I'm currently having a wonderful time rewatching the 1990s BBC TV series The House Of Eliott. Now that we're celebrating the '20s again, it's not only wonderful inspiration for 1920s fashion and great drama, it's also a reminder of how far we've come in 100 years.
If you've never seen the show and you love 1920s fashion you have to lay your hands on a copy.
Here's a trailer on Youtube:
The show is about two sisters Beatrice and Evangeline Eliott, who are suddenly left without means of support after the death of their father. It begins in 1920 and continues into the latter part of the decade. Determined and creative, they battle to get started as seamstresses and eventually have their own couture fashion house - The House Of Eliott.
Bea and Evie are stars and there are generally fine performances all round from the cast. It's not just a starry eyed view of the past with pretty fashions. Their friend Pen works for social justice and devotes her life to helping the poor. The obstacles in the way of the women trying to be independent and set up in business seem never ending. No banks would loan money to single women. Social stigmas still attached to women who didn't follow the rules in society. As the '20s progress, we see some of these restrictions relax a little.
The insights into a couture house with designers, seamstresses, a vendeuse, the interactions with clients are fascinating. And the clothes! All hand finished, hand beaded, the intricate trims and fastenings. The costume department must have had a wonderful time creating the fashions. Louise Lombard, who plays Evie, says they worked full time on the show for three years, and she saw more of her stage sister Stella Gonet (Bea) than she did of her own family at that time.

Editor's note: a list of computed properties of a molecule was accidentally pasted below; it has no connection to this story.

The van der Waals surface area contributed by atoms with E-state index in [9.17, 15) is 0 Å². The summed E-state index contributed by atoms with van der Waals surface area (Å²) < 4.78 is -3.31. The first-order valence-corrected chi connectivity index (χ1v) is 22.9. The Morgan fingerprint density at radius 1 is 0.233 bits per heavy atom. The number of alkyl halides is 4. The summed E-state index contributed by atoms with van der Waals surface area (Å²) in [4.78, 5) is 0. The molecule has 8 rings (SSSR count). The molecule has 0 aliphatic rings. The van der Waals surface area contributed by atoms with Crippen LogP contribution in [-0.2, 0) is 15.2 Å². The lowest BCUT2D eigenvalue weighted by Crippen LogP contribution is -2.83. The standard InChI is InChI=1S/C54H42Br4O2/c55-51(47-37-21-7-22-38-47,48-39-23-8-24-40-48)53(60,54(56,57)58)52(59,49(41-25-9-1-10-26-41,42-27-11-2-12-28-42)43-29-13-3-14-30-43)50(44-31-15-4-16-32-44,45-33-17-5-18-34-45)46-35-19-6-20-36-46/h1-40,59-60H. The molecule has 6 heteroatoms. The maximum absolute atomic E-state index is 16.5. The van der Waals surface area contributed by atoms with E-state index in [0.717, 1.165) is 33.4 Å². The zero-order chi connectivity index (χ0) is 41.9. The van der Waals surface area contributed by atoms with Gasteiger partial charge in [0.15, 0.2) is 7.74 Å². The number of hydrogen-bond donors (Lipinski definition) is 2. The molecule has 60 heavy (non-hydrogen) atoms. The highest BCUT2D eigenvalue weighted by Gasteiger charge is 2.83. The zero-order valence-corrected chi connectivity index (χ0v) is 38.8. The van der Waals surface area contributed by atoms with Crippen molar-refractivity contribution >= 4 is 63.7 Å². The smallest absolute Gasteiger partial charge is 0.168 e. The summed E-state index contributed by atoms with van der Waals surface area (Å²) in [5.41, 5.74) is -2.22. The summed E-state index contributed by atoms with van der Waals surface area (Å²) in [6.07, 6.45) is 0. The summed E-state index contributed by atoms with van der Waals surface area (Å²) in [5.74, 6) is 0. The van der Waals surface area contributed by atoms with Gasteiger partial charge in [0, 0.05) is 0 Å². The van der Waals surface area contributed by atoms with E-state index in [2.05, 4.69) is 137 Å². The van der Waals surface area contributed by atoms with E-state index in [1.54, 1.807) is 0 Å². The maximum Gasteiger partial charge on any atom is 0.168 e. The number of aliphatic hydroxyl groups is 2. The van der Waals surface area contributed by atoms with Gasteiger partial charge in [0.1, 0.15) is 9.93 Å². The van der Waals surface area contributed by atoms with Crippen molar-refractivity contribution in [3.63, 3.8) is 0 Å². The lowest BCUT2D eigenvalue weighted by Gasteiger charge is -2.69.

You also get a great view of how the fashions changed in the early '20s from the definitely Edwardian flavoured early '20s to the spectacular flapper style fashions of the mid 1920s.
The Edwardian flavour of the early 1920s
I love Evie's Bohemian style smocks
If only the BBC would sell us the costumes.
Note the piano shawl on the table and assuit dress Evie is wearing. Assuit is an egyptian inspired fabric embroidered with little metal discs and was popular in the 1920s during the craze for everything Egyptian after the discovery of Tutankhamen's tomb in 1922.
In summary, it's constantly jaw dropping and stunning fashion. You can buy series 1-3 on DVD. It comes with a warning. The BBC cancelled the series after the end of series 3 in 1994, so there is no really final ending. But it doesn't really matter.